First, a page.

Simplex Method Using Artificial Variables

Once a basic feasible solution to a linear programming problem is known, then one can create a canonical tableau for the problem with little or no effort. The system of constraints for many linear programming problems contain no obvious basic feasible solutions. By introducing into the problem a sufficient number of variables, called artificial variables, we put the system of constraints into canonical form with these variables as the basic variables. Then we apply the simplex method, not to the objective function of the original problem, but to a new objective function. We illustrate the method with the next problem.

Consider the following Linear Programming Problem and its artificial canonical form (a canonical form where at least one basic variable is an artificial variable; it also contains an extra objective function w, where w is equal to the sum of all the artificial variables).

Minimize z = 2 x1 - 3 x2 + x3 + x4
subject to:
 x1 - 2 x2 - 3 x3 - 2 x4 = 3 x1 - x2 + 2 x3 +   x4 = 11
x1, x2, x3, x4 > = 0
 x1 - 2 x2 - 3 x3 - 2 x4 + x5 = 3 x1 -   x2 + 2x3 +   x4 + x6 = 11 2 x1 - 3 x2 +   x3 + x4 = z x5 + x6 = w
x1, x2, x3, x4 x5, x6 > = 0,
where z and w are minimum.

The minimum value of w is reached at x5 = x6 = 0. A basic solution to the system with artificial variables is
x1 = x2 = x3 = x4 = 0 , x5 = 3 and x6 = 11.
To obtain a canonical form for both z and w, we must subtract the sum of the rows with artificial variables from the row with w.
We will use Simplex method to minimize w. Once w is minimized, by deleting the row with w and columns with artificial variables, we obtain a canonical form for the original problem. Also note that if our original problem has a feasible solution, then a canonical tableau for the original problem has no artificial variables. This means that although we are using x5 and x6 in order to obtain a canonical tableau for our original problem, all the values in the artificial tableaux under these two variables are not important to us.

In the tableaux on the right side, all the row operations are the same as the ones on the left side, but values for the artificial variables are not shown.

 A b c z w 0
 x1 x2 x3 x4
 x5 x6
b
 x5 x6
 1 -2 -3 -2 1 -1 2 1
 1 0 0 1
 3 11
c0
 2 -3 1 1
 0 0
0
w0
 0 0 0 0
 1 1
0
 x5 x6
 1* -2 -3 -2 1 -1 2 1
 1 0 0 1
 3 11
c1
 2 -3 1 1
 0 0
0
w1
 -2 3 1 1
 0 0
-14
 x1 x6
 1 -2 -3 -2 0 1* 5 3
 1 0 -1 1
 3 8
c2
 0 1 7 5
 -2 0
-6
w2
 0 -1 -5 -3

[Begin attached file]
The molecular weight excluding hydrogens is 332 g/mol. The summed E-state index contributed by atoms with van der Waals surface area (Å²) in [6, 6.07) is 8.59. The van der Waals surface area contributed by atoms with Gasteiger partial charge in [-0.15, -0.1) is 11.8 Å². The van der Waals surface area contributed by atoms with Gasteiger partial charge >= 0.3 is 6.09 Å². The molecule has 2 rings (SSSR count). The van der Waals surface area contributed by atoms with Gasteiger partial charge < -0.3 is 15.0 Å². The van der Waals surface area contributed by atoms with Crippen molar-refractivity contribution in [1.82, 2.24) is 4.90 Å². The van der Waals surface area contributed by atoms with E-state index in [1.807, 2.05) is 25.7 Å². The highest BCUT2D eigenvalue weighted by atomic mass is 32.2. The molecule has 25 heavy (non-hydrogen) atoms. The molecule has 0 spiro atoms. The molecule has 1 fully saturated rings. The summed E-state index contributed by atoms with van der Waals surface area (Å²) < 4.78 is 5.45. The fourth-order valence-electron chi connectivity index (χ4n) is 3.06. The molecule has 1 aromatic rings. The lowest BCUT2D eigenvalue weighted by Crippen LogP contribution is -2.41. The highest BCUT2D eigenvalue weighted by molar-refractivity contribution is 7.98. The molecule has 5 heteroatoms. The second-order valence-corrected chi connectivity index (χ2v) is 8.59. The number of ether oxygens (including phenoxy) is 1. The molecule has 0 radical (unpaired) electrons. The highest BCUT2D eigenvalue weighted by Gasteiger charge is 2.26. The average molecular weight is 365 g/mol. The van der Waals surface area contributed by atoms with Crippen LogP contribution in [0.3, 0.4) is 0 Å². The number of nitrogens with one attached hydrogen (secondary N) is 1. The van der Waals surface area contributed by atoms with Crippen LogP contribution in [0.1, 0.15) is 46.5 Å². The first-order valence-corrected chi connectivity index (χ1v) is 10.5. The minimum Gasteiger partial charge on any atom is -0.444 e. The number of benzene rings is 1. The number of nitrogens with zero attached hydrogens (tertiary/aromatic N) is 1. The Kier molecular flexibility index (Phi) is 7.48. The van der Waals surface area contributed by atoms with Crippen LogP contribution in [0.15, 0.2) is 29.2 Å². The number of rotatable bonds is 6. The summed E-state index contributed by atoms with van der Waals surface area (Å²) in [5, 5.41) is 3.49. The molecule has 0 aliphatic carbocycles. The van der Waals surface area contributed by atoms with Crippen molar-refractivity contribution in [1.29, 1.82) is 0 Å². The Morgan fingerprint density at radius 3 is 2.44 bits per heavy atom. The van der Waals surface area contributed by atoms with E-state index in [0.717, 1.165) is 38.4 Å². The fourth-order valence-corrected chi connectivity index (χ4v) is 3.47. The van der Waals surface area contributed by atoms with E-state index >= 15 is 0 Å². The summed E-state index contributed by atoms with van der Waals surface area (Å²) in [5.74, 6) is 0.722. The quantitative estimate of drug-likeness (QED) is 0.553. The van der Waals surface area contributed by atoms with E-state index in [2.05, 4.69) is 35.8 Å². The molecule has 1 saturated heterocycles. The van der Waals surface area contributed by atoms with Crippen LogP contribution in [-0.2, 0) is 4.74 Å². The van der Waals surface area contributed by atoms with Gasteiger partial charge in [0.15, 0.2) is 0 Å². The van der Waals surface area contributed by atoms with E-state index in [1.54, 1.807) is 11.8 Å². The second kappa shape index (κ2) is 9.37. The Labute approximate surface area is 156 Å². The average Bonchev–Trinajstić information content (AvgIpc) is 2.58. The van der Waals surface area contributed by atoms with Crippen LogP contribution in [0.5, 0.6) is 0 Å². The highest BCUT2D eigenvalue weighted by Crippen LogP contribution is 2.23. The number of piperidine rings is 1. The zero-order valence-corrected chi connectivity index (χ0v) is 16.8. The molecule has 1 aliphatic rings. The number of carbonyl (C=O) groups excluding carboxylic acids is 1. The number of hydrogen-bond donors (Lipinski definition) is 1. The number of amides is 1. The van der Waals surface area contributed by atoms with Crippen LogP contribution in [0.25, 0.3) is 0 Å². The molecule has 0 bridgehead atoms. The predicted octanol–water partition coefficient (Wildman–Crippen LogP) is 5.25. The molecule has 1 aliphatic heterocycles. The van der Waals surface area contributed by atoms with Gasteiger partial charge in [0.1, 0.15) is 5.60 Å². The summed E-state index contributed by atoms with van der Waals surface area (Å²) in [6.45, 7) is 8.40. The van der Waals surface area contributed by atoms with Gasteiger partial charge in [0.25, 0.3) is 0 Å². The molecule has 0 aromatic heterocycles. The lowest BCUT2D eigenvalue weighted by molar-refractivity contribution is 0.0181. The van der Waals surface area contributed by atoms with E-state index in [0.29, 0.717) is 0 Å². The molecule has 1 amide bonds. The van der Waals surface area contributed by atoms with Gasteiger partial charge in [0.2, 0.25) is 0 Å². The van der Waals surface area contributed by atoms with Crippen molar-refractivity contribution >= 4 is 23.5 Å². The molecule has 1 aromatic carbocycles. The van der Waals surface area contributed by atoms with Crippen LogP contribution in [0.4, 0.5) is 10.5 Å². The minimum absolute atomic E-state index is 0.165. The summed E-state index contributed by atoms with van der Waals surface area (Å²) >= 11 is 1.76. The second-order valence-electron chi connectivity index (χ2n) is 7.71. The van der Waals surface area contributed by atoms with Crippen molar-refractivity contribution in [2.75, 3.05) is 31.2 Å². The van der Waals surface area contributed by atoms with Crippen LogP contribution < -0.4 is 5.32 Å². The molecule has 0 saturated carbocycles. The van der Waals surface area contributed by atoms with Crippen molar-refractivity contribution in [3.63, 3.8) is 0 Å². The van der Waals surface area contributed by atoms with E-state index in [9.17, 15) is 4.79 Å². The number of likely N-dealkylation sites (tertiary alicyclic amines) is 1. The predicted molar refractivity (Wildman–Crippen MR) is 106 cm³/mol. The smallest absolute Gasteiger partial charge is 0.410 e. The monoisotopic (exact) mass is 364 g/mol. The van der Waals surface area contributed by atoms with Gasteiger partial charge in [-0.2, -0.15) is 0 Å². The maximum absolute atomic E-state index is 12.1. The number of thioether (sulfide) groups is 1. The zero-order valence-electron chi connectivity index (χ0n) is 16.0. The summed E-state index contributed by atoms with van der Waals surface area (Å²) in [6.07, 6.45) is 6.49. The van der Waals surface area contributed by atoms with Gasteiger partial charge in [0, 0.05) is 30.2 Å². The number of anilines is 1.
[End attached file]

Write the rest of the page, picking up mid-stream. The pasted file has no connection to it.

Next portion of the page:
1 -1
-8
 x1 x2
 1 0 7 4 0 1 5 3
 -1 2 -1 1
 19 8
c3
 0 0 2 2
 -1 -1
-14
w3
 0 0 0 0
 0 0
0
 A b c z w 0
 x1 x2 x3 x4
b
 x5 x6
 1 -2 -3 -2 1 -1 2 1
 3 11
c0
 2 -3 1 1
0
w0
 0 0 0 0
0
 x5 x6
 1* -2 -3 -2 1 -1 2 1
 3 11
c1
 2 -3 1 1
0
w1
 -2 3 1 1
-14
 x1 x6
 1 -2 -3 -2 0 1* 5 3
 3 8
c2
 0 1 7 5
-6
w2
 0 -1 -5 -3
-8
 x1 x2
 1 0 7 4 0 1 5 3
 19 8
c3
 0 0 2 2
-14
w3
 0 0 0 0
0

Tableau 1. The initial tableau is canonical for z but not w, so we need to obtain a canonical tableau for both z and w.

Tableau 2. We subtract from the last row, the sum of the rows of the matrix A with artificial variables.
In this problem both rows contain artificial variables.
The pivot entry is selected by using w11 = - 2 and not c12 = - 3.

Tableau 3. Instead of using w23 = - 5 as it is suggested, we choose w22 = - 1 > -5 = w23, just because it involves less computations.

Tableau 4. If we delete the last row (the row with w3), we get a canonical tableau for our original problem.
In this example, the final tableau for w also gives us an optimal solution z* = - ( -14 ) = 14 to the original problem at

x1 = 19 , x2 = 8 , x3 = 0 and x4 = 0.

Redundant System. A linear programming problem could very well have feasible solutions but some of the equations in the system of constraints could be linear combinations of the remaining equations. This often when, more than the minimal number of necessary equations are introduced into a problem. It is important to note that the redundancy never occurs when there are no equalities in the system of constraints.

Here is an example.

Minimize z = 4 x1 + x2 + 3 x3 + 2 x4
subject to:
 R1 : 2x1 + x2 +x4 = 20 R2 : x1 +2x2 + x3 = 10 R3 : 4x1 -   x2 - 2x3 + 3x4 = 40
x1, x2, x3, x4 > = 0
Notice that
R3 = 3 R1 - 2 R2 .
This means that the third row is redundant, so we only need the first two rows.

 A b c z w 0
 x1 x2 x3 x4
b
 x5 x6 x7
 2 1 0 1 1* 2 1 0 4 -1 -2 3
 20 10 40
c0
 4 1 3 2
0
w0
 -7 -2 1 -4
-70
 A b c z w 0
 x1 x2 x3 x4
b
 x5 x1 x7
 0 -3 -2 1* 1 2 1 0 0 -9 -6 3
 0 10 0
c1
 0 -7 -1 2
-40
w1
 0 12 8 -4
0
 A b c z w 0
 x1 x2 x3 x4
b
 x4 x1 x7
 0 -3 -2 1 1 2 1 0 0 0 0 0
 0 10 0
c2
 0 -1 3 0
-40
w2
 0 0 0 0
0
The canonical tableau is :

 A b c z
 x1 x2 x3 x4
b
 x4 x1
 0 -3 -2 1 1 2 1 0
 0 10
c
 0 -1 3 0
-40